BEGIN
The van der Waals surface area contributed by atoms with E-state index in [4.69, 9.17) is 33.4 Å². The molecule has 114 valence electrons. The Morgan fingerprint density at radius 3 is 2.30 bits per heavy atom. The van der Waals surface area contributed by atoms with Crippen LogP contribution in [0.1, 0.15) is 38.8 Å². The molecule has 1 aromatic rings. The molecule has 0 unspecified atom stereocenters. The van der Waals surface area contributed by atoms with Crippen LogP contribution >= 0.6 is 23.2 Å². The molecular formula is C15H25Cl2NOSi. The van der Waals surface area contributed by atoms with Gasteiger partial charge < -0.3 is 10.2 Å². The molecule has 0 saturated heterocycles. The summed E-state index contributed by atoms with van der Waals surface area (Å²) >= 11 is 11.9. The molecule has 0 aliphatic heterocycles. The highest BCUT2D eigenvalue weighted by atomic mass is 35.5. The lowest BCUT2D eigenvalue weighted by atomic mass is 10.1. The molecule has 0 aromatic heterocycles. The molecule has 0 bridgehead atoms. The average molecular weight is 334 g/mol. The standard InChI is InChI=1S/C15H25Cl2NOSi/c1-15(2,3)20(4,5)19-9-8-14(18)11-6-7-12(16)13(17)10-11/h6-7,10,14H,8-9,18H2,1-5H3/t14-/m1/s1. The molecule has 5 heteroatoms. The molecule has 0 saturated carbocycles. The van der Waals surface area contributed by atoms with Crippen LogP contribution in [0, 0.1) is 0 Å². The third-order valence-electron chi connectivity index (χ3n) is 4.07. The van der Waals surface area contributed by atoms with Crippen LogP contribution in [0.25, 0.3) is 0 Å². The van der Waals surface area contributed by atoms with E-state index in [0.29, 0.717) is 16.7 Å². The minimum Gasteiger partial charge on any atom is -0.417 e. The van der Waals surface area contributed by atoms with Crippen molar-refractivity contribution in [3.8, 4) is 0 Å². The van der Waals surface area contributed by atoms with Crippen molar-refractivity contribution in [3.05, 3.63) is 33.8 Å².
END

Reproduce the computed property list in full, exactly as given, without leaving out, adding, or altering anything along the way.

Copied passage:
The van der Waals surface area contributed by atoms with E-state index in [4.69, 9.17) is 33.4 Å². The molecule has 114 valence electrons. The Morgan fingerprint density at radius 3 is 2.30 bits per heavy atom. The van der Waals surface area contributed by atoms with Crippen LogP contribution in [0.1, 0.15) is 38.8 Å². The molecule has 1 aromatic rings. The molecule has 0 unspecified atom stereocenters. The van der Waals surface area contributed by atoms with Crippen LogP contribution >= 0.6 is 23.2 Å². The molecular formula is C15H25Cl2NOSi. The van der Waals surface area contributed by atoms with Gasteiger partial charge < -0.3 is 10.2 Å². The molecule has 0 saturated heterocycles. The summed E-state index contributed by atoms with van der Waals surface area (Å²) >= 11 is 11.9. The molecule has 0 aliphatic heterocycles. The highest BCUT2D eigenvalue weighted by atomic mass is 35.5. The lowest BCUT2D eigenvalue weighted by atomic mass is 10.1. The molecule has 0 aromatic heterocycles. The molecule has 0 bridgehead atoms. The average molecular weight is 334 g/mol. The standard InChI is InChI=1S/C15H25Cl2NOSi/c1-15(2,3)20(4,5)19-9-8-14(18)11-6-7-12(16)13(17)10-11/h6-7,10,14H,8-9,18H2,1-5H3/t14-/m1/s1. The molecule has 5 heteroatoms. The molecule has 0 saturated carbocycles. The van der Waals surface area contributed by atoms with Crippen LogP contribution in [0, 0.1) is 0 Å². The third-order valence-electron chi connectivity index (χ3n) is 4.07. The van der Waals surface area contributed by atoms with Crippen LogP contribution in [0.25, 0.3) is 0 Å². The van der Waals surface area contributed by atoms with E-state index in [0.29, 0.717) is 16.7 Å². The minimum Gasteiger partial charge on any atom is -0.417 e. The van der Waals surface area contributed by atoms with Crippen molar-refractivity contribution in [3.8, 4) is 0 Å². The van der Waals surface area contributed by atoms with Crippen molar-refractivity contribution in [3.05, 3.63) is 33.8 Å².